Scioscia: No 'red flags' in Weaver's reduced velocity

Angels starter's fastball averages 83.5 mph on Opening Day

Scioscia: No 'red flags' in Weaver's reduced velocity

SEATTLE -- Jered Weaver's average four-seam-fastball velocity was 83.5 mph on a cool afternoon at Safeco Field on Opening Day, the slowest of his career, according to PITCHf/x data compiled on BrooksBaseball.net. His previous low, excluding Spring Training, was 85.8 mph on April 29, 2014.

That year, the Angels' ace threw his fastball at 86.8 mph -- fourth slowest among non-knuckleball-throwing starters -- and averaged 86.69 mph on Opening Day. Angels manager Mike Scioscia attributed Weaver's most recent velocity to being "out of sync" overall, as evidenced by the four runs and five extra-base hits he gave up in six innings.

"It points more toward being in sync mechanically than anything else," Scioscia said. "He was missing up a lot, never really got his changeup into the game like he can. I wouldn't say there are any red flags. The way he finished up last year and the crispness he showed at times in the spring, he'll get it."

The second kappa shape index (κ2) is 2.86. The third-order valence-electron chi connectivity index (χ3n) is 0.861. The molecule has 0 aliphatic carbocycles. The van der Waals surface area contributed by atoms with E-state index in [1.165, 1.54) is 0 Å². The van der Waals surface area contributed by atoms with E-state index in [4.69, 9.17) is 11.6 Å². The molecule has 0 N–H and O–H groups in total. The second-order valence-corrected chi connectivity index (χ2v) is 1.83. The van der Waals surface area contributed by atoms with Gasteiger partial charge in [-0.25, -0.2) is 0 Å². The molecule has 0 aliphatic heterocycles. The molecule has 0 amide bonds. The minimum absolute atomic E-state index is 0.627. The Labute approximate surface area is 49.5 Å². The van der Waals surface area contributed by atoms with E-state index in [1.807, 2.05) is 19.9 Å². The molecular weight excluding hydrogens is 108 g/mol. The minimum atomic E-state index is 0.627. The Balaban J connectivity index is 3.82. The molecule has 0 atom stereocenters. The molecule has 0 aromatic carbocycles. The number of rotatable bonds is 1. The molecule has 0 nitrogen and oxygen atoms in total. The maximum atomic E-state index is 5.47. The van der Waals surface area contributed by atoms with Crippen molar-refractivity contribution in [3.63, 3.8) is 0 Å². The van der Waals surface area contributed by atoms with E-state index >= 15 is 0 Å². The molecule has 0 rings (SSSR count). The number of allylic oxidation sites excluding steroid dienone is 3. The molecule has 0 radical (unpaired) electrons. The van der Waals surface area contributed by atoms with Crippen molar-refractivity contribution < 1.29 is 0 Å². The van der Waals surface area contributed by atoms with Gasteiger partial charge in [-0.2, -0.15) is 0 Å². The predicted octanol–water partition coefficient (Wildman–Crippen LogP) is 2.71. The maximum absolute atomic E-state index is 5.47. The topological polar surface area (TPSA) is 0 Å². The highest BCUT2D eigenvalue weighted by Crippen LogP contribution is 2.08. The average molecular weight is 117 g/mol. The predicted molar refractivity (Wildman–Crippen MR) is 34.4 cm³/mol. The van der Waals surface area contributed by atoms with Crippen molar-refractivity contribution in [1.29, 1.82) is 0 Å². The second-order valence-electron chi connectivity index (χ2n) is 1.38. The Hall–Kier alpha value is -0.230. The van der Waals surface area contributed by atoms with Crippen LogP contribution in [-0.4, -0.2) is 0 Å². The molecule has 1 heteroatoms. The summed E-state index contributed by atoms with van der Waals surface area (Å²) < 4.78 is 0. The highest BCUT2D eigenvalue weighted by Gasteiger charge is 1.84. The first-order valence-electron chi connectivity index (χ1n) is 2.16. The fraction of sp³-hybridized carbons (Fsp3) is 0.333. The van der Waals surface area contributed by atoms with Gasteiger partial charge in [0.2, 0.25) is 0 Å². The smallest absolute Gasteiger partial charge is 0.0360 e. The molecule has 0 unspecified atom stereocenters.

A glitch initially caused BrooksBaseball.net to report Weaver's velocity at about 87 mph, but the information was updated on Wednesday.

Worth noting:

• Anaheim has hired a new lead negotiator to represent the city in an attempt to strike a new stadium lease with the Angels, according to the Orange County Register. Anaheim City Council unanimously selected attorney Wylie Aitken, based in Santa Ana. The Angels' current lease runs until 2029, but they can opt out as soon as 2016 and as late as 2019.

• The Angels have yet to use backup infielder Taylor Featherston as a late-game defensive replacement because they want to "get him a little more comfortable," Scioscia said. Featherston, a Rule 5 pick, hasn't played above Double-A and has been working with infield coach Alfredo Griffin. Second baseman Johnny Giavotella and third baseman David Freese have been playing the whole game, and Scioscia said, "We'll stay with that until we see where Taylor is going to be and what kind of defensive presence he brings."

Alden Gonzalez is a reporter for MLB.com. Read his blog, Gonzo and "The Show", and follow him on Twitter @Alden_Gonzalez. This story was not subject to the approval of Major League Baseball or its clubs.